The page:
Type II will be described first as it is the most common type of CDA. It is transmitted as an autosomal recessive disease; the geographical distribution of the earlier recorded cases suggests a particularly high frequency in north-west Europe, in Italy and in North Africa. It is usually diagnosed in the first few years of life.
Some cases have presented with anaemia and/or jaundice at birth, and this should be considered in the evaluation of nonimmune hydrops fetalis. The clinical manifestations include a variable degree of jaundice, hepatomegaly and splenomegaly, cirrhosis, and diabetes, even in patients who have neither been transfused nor treated with iron. A few patients have been mentally retarded. The serum iron and transferrin saturations are increased.
Type II has an eponym, 'Hempas' - hereditary erythroblast multinuclearity with positive acidified serum - because of the unique feature that the red cells are haemolysed by some acidified normal sera but not by the patient's own serum, unlike PNH. In Hempas, there is a specific antigen on the erythrocytes, which reacts with an lgM anti-Hempas antibody present in the sera of about 30% of normal people in sufficient amounts to cause lysis. This susceptibility to lysis is probably due to abnormal complement control resulting from a defect in the complement-regulating protein glycophorin A (see below).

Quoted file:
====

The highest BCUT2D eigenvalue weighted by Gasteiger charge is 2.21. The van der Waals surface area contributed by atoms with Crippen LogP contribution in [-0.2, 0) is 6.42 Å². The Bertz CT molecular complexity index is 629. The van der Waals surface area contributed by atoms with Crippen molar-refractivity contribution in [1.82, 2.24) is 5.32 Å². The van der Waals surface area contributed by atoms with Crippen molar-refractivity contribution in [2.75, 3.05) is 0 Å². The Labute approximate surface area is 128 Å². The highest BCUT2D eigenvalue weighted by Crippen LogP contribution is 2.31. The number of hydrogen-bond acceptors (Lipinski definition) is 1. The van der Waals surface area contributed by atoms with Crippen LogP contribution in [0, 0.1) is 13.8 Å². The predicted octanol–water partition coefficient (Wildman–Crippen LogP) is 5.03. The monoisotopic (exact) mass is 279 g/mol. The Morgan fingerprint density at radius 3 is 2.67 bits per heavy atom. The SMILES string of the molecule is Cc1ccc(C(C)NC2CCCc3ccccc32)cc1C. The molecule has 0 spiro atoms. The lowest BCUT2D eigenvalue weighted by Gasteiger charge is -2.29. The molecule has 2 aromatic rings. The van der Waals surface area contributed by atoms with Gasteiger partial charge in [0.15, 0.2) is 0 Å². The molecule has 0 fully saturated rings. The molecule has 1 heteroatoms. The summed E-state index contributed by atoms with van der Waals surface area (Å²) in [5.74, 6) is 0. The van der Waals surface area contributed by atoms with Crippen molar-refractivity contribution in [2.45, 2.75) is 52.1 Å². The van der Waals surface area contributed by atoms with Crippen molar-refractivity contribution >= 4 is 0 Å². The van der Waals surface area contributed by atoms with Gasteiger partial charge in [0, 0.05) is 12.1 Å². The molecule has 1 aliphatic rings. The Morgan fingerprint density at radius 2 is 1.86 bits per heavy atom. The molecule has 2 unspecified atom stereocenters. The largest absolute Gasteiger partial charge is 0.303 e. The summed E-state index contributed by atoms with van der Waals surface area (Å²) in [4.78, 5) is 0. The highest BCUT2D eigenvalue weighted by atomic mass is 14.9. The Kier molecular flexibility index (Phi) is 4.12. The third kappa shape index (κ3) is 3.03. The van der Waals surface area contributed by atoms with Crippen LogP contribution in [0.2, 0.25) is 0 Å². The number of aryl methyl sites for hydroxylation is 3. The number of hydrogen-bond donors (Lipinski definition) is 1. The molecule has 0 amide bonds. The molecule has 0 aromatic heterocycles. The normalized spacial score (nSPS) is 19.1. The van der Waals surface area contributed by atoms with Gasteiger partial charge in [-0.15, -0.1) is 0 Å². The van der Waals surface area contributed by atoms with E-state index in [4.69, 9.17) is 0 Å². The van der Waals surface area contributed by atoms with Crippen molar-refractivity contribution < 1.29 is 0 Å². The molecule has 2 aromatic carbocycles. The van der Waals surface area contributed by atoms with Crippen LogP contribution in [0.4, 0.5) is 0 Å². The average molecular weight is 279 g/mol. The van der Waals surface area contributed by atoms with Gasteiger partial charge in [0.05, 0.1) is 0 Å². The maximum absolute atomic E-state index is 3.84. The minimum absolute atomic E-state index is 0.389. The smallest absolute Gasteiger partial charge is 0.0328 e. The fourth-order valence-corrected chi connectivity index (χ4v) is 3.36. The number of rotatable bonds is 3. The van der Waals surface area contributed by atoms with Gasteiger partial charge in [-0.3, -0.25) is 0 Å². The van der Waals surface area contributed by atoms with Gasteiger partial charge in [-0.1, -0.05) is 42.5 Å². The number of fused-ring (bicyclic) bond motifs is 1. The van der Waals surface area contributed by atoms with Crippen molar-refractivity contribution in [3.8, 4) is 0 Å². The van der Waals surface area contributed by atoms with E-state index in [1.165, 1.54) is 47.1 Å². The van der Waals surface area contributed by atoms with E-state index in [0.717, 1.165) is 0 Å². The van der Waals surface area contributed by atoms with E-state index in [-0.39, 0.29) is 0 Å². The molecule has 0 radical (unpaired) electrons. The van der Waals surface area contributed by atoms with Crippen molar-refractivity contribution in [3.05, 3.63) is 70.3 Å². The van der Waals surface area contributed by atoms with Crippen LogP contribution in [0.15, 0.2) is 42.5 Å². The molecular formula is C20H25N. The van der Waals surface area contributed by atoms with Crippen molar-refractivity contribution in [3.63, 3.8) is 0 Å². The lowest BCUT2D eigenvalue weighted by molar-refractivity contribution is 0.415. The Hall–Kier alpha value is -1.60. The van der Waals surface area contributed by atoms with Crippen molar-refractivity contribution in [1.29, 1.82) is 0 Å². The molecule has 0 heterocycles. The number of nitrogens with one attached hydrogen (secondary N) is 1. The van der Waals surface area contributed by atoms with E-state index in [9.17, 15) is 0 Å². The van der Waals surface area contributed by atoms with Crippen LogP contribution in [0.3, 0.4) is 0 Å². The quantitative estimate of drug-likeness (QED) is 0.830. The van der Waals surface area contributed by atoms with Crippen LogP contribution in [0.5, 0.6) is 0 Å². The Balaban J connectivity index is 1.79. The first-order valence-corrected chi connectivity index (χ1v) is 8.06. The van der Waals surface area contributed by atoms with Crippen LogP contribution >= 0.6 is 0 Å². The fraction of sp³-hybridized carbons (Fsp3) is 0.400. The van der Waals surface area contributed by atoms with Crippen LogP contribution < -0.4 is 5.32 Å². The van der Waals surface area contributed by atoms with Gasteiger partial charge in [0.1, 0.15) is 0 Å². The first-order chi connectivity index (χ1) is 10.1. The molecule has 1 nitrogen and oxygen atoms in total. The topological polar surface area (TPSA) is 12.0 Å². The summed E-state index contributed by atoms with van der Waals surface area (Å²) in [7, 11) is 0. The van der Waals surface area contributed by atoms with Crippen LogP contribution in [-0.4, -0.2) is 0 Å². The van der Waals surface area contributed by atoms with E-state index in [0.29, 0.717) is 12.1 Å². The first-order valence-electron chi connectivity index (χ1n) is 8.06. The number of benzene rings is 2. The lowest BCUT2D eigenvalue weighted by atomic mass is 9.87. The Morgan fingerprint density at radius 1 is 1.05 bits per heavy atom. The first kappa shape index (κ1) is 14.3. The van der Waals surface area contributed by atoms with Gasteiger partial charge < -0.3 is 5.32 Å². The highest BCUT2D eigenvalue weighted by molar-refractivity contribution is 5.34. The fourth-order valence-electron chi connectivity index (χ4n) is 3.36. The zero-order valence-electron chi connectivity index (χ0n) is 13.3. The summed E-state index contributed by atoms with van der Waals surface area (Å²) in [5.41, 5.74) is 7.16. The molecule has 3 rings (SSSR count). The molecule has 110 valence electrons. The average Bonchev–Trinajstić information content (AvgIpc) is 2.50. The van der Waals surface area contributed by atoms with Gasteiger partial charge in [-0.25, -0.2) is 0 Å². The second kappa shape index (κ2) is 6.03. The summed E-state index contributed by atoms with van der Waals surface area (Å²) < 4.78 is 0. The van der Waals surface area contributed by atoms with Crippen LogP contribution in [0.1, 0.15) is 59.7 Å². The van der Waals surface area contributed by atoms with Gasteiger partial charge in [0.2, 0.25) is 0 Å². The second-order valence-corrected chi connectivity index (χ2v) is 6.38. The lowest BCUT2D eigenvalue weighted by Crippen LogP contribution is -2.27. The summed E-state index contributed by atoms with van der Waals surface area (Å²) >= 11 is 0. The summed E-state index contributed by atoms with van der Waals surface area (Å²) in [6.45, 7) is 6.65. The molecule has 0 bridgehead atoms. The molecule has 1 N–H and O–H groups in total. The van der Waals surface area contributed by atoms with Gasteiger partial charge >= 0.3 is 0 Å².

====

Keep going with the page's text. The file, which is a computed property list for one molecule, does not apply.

In common with other types of dyserythropoiesis, there is enhanced I and i antigen activity, demonstrated in vitro by increased agglutination and by a positive cold-antibody (anti-I) lysis test.
Type II shows the abnormal features described above. In addition, there is a characteristic peripheral arrangement of endoplasmic reticulum giving the appearance of a 'double membrane' (Figure 13.8).
Pathogenesis appears to be an enzymatic defect in the glyco-sylation pathway leading to abnormalities in glycoprotein bands 3 and 5.5 and glycophorin A. Two different enzyme defects have been identified, namely deficiency of alpha-mannosidase II and N-acetylglucosaminyl transferase II.
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